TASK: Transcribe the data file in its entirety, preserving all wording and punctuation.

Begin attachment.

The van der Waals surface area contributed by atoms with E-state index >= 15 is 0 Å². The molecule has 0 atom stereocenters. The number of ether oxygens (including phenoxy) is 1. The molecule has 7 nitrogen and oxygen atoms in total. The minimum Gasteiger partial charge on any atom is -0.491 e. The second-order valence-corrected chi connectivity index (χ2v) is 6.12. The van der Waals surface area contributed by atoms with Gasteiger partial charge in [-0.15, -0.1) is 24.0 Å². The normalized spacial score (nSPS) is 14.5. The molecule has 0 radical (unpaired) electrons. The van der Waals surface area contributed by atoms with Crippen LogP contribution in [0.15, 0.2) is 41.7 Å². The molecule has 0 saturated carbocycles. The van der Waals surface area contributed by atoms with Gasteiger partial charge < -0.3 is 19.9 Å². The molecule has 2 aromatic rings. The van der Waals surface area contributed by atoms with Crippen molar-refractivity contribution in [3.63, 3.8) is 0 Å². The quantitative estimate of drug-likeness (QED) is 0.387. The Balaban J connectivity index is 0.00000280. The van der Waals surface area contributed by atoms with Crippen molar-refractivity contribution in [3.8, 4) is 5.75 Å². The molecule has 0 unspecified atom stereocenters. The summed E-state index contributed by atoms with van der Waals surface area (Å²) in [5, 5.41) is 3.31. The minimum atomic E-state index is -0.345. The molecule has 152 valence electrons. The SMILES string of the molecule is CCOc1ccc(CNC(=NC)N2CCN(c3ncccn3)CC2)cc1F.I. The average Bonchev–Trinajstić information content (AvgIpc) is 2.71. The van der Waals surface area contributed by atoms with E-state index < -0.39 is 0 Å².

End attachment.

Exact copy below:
The van der Waals surface area contributed by atoms with E-state index >= 15 is 0 Å². The molecule has 0 atom stereocenters. The number of ether oxygens (including phenoxy) is 1. The molecule has 7 nitrogen and oxygen atoms in total. The minimum Gasteiger partial charge on any atom is -0.491 e. The second-order valence-corrected chi connectivity index (χ2v) is 6.12. The van der Waals surface area contributed by atoms with Gasteiger partial charge in [-0.15, -0.1) is 24.0 Å². The normalized spacial score (nSPS) is 14.5. The molecule has 0 radical (unpaired) electrons. The van der Waals surface area contributed by atoms with Crippen LogP contribution in [0.15, 0.2) is 41.7 Å². The molecule has 0 saturated carbocycles. The van der Waals surface area contributed by atoms with Gasteiger partial charge < -0.3 is 19.9 Å². The molecule has 2 aromatic rings. The van der Waals surface area contributed by atoms with Crippen molar-refractivity contribution in [3.63, 3.8) is 0 Å². The quantitative estimate of drug-likeness (QED) is 0.387. The Balaban J connectivity index is 0.00000280. The van der Waals surface area contributed by atoms with Crippen molar-refractivity contribution in [3.8, 4) is 5.75 Å². The molecule has 0 unspecified atom stereocenters. The summed E-state index contributed by atoms with van der Waals surface area (Å²) in [5, 5.41) is 3.31. The minimum atomic E-state index is -0.345. The molecule has 152 valence electrons. The SMILES string of the molecule is CCOc1ccc(CNC(=NC)N2CCN(c3ncccn3)CC2)cc1F.I. The average Bonchev–Trinajstić information content (AvgIpc) is 2.71. The van der Waals surface area contributed by atoms with E-state index < -0.39 is 0 Å².